I have become much more inclined to add nutraceutical options such as HydroEye (ScienceBased Health) very early on in my treatment regimen. The patented formulation’s key ingredient is the unique anti-inflammatory fatty acid gamma linolenic acid (GLA), derived from black currant seed oil.1 GLA is a precursor to the anti-inflammatory prostaglandin PGE1 and has been validated in a variety of clinical trials for improving dry eye symptoms in a range of patient populations.2-8
The supplement includes a specific balance of other omegas and nutrient cofactors to provide dry eye relief, and may change the chemistry of the meibomian glands as they start producing normal lipids, stabilizing the tear film and relieving symptoms. Another benefit is patients’ acceptance. They are comfortable taking a natural option for the long term and I make sure they understand that its anti-inflammatory effects can have systemic benefits as well. I am leaning toward getting people to take nutraceuticals sooner rather than later because there are so many benefits, including not needing to take as many as other topical medications.
I discuss environmental changes with patients such as eliminating overhead fans and not allowing air vents to blow directly in their face. I also remind them that prolonged reading and binge watching television or videos will exacerbate dry eyes. If there is lid margin disease, I recommend hypochlorous acid–containing lid scrubs such as Avenova or OCuSoft, as well as a reusable warm compress such as a Bruder mask. I impress upon them that we cannot take the preoperative measurements for cataract surgery until we see some significant improvement in their ocular surface and visual symptoms.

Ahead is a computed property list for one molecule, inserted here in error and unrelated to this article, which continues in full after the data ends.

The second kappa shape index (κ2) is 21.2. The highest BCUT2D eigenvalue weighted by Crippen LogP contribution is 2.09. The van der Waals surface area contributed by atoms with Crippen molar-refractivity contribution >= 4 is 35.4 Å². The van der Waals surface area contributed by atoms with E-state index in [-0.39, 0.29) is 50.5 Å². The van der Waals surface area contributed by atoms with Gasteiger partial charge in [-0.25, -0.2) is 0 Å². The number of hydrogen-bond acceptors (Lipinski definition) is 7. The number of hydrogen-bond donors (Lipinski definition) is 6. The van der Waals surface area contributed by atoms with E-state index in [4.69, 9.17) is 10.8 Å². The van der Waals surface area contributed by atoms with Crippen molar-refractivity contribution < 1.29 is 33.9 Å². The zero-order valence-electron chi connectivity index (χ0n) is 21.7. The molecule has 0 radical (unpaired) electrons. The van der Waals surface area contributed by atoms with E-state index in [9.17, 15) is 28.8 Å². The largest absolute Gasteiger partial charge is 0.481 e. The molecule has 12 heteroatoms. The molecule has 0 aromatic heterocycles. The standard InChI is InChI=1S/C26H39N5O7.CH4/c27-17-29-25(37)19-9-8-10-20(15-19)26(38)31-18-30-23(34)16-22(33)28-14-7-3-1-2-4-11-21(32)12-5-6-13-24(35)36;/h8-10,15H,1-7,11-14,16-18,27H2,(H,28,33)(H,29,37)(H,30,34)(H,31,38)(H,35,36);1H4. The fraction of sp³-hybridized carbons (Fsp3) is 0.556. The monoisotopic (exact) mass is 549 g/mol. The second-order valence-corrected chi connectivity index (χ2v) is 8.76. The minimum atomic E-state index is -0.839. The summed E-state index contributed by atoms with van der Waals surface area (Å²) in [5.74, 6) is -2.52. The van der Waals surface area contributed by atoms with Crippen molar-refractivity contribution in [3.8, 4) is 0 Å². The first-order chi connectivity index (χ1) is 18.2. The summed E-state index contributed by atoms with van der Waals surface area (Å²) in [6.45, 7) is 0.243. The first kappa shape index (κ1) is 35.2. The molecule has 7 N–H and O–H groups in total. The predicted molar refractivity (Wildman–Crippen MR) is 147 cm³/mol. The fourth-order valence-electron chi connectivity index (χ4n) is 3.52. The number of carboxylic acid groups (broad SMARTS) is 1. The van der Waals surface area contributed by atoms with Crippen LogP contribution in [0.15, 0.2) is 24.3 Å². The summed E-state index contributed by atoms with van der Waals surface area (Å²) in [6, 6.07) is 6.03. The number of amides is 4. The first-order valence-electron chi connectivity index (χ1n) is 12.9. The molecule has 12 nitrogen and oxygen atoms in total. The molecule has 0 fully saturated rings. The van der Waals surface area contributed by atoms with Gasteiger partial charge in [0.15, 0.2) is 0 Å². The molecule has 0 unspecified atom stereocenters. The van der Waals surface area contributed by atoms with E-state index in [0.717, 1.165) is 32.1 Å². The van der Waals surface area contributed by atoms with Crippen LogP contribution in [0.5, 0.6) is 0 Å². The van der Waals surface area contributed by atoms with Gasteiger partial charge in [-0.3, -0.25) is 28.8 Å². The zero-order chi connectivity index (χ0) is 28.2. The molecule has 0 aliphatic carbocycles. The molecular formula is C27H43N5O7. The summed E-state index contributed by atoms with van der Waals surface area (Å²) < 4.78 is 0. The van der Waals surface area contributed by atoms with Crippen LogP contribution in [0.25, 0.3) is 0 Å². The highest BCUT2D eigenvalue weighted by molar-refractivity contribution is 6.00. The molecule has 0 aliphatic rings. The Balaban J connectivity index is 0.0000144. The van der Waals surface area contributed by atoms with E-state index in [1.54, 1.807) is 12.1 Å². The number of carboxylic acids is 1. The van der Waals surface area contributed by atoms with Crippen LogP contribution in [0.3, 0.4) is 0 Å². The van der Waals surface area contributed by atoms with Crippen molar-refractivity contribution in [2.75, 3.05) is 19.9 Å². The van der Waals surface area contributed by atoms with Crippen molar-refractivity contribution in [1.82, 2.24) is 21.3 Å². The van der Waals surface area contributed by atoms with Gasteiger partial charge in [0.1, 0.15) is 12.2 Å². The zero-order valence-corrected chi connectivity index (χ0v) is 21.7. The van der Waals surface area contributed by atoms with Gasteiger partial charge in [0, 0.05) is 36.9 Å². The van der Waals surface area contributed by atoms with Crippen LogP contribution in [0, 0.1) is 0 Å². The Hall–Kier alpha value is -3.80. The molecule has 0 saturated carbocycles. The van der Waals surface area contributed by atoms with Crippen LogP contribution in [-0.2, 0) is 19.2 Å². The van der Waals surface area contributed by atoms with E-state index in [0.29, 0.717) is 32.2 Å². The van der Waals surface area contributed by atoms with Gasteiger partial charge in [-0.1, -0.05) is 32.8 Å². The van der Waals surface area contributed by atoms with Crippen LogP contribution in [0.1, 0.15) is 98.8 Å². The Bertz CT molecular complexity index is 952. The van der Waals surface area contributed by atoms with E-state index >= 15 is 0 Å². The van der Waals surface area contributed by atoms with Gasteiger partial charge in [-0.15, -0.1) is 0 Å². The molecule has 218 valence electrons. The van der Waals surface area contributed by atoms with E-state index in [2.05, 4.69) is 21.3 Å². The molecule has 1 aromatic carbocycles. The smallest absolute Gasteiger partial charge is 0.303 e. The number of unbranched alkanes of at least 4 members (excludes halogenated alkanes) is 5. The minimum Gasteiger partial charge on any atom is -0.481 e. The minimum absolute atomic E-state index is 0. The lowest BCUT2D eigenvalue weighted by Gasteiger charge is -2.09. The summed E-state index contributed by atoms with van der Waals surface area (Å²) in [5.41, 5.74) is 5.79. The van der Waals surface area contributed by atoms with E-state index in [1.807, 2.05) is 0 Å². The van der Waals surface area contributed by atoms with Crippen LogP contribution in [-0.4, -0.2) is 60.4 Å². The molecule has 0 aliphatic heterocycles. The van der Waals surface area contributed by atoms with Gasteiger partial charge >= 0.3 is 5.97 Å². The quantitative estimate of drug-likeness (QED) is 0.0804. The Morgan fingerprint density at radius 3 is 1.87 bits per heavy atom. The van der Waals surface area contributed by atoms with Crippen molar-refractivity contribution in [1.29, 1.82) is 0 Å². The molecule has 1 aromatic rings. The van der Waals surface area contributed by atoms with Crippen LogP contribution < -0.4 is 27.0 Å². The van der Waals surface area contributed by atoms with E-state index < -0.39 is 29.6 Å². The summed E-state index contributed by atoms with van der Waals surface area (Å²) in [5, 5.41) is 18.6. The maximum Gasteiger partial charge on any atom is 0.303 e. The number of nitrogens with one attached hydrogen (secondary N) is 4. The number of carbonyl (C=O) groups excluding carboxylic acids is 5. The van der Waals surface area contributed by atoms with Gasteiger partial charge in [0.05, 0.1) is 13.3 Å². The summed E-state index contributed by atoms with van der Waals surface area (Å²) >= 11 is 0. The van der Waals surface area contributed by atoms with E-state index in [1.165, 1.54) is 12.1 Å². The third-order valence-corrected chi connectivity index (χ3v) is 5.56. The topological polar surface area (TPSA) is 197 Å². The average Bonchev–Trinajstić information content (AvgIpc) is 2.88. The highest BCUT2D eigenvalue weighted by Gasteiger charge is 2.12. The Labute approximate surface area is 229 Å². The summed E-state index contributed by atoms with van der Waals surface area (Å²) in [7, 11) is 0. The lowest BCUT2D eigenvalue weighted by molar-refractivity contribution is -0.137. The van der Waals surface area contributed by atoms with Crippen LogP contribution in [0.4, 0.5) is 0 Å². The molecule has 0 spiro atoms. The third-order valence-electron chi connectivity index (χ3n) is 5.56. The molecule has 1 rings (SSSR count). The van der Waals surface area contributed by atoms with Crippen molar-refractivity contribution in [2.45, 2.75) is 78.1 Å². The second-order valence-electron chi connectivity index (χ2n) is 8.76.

If necessary, I can add low-dose oral doxycycline, especially if there is meibomian gland disease. It has anti-inflammatory effects and it can change the function of the meibomian glands for the better. Our practice has had success with heat and pulsation-type devices such as LipiFlow (Johnson & Johnson Vision) or the TearCare System (Sight Sciences). Often, we are able to break the cycle of lid margin and dry eye disease. In patients who do not have lid margin disease, I will try a topical drop such as cyclosporine 0.05% (Restasis; Allergan, an AbbVie Company), lifitegrast 5% (Xiidra; Novartis Pharmaceuticals Corporation), cyclosporine 0.09% (Cequa; Sun Pharmaceutical Industries), or corticosteroids (loteprednol 0.5% or fluorometholone 0.1%). Although these are not a cure-all, about half my patients will respond.
I am honest and forthright when explaining to patients that the ultimate outcome of their cataract surgery depends on how they care for themselves. I point out that if they want to have reliable vision and be less dependent on glasses, they need to invest in their eyes and take the time and effort to prepare for surgery. I remind them that this is a lifetime commitment because there is no cure for dry eye disease. This means they cannot totally abandon caring for their ocular surface.
Steven I. Rosenfeld, MD
Rosenfeld is in practice with Delray Eye Associates, PA, in Delray Beach, Florida, and is a voluntary professor at Bascom Palmer Eye Institute in Miami, Florida. Rosenfeld disclosed no relevant financial relationships.